Gisi says that not only did he and Kimball want to start a bank that would focus on providing financial services to the Hispanic-American community that other banks were sometimes not ready to provide, but they wanted to attract Hispanic-American employees and managers who were dissatisfied with working for other financial institutions. “We haven’t made a lot of difference yet,” Gisi said, “but we will.”

In the beginning, the FDIC wouldn’t approve the business plan formulated for Bank Reale. “The government wants to recognize the Hispanic influence in America, and encourage people to do business with them, and to encourage them to be self-sufficient in this country. Yet the ironic thing is that at the end of the day, the government wouldn’t approve the business plan as it was written. The FDIC function is basically consumer protections and managing risk, or avoiding risk. They are looking for an experienced management team. The Hispanic community in the Tri-Cities area is young and talented but simply does not have the 20 years’ experience.”

In response, Gisi and Kimball re-wrote the business plan to become more focused on the community as a whole, “and rightly so,” Gisi said. “We certainly never intended to exclude any group.”

The business plan was re-written. Bank Reale would be a Tri-Cities community bank. “Gloria Ochoa Lawrence, who is associated with the board, and Joe Gonzalez, who is a board member and owner of American Electric in Richland, help us understand the Latino community and advise us on business and how to do business and how we can enter into those markets,” he said. Other employees, Hispanic and Anglo, are thoroughly bilingual. “We have developed our home loan effort using some programs that are now becoming available so that anyone who is not a citizen but has a tax ID number, and some credit, can qualify for a home loan,” he said.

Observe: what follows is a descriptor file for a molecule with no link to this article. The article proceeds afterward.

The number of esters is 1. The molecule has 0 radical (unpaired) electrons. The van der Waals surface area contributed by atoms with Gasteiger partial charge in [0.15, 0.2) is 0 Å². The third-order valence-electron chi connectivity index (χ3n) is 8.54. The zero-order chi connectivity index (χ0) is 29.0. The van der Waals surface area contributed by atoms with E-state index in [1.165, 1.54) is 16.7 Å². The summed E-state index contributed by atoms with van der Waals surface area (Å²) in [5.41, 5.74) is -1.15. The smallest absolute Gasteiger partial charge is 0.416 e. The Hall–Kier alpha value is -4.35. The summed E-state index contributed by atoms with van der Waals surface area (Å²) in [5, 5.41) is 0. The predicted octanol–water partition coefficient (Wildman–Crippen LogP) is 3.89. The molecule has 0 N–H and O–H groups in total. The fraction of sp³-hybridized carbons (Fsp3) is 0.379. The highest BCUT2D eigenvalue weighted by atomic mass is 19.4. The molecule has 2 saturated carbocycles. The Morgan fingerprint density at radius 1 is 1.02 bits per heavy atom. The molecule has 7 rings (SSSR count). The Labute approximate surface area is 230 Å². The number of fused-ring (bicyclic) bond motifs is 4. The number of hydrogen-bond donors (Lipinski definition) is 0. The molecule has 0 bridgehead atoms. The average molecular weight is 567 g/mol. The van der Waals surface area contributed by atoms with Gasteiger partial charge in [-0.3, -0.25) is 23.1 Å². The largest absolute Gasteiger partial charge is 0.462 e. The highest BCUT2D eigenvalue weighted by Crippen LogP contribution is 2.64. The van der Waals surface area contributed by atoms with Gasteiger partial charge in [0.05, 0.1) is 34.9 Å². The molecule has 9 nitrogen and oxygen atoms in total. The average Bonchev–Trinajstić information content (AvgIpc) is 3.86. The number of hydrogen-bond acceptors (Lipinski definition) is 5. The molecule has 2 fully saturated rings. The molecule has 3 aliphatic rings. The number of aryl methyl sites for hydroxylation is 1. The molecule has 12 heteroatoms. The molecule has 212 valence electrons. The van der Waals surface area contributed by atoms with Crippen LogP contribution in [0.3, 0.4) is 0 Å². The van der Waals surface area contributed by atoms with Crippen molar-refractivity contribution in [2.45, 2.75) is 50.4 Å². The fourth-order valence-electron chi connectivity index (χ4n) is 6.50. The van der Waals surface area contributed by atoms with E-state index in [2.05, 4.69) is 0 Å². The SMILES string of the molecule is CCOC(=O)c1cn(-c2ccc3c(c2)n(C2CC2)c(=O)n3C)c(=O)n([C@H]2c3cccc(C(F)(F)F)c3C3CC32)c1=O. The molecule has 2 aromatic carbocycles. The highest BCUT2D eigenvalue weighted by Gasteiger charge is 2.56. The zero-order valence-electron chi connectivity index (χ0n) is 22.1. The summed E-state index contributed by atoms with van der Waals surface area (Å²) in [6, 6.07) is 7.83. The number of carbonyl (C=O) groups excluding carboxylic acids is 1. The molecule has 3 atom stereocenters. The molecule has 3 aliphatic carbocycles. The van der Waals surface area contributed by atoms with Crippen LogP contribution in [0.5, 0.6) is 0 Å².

One significant goal of Bank Reale is to develop talent and provide all employees with opportunities to enhance their careers. “We would prefer that they stay at Bank Reale,” he says, “but honestly, one of the greatest compliments an employee can pay us is to take what we have taught them and apply it” at another financial institution.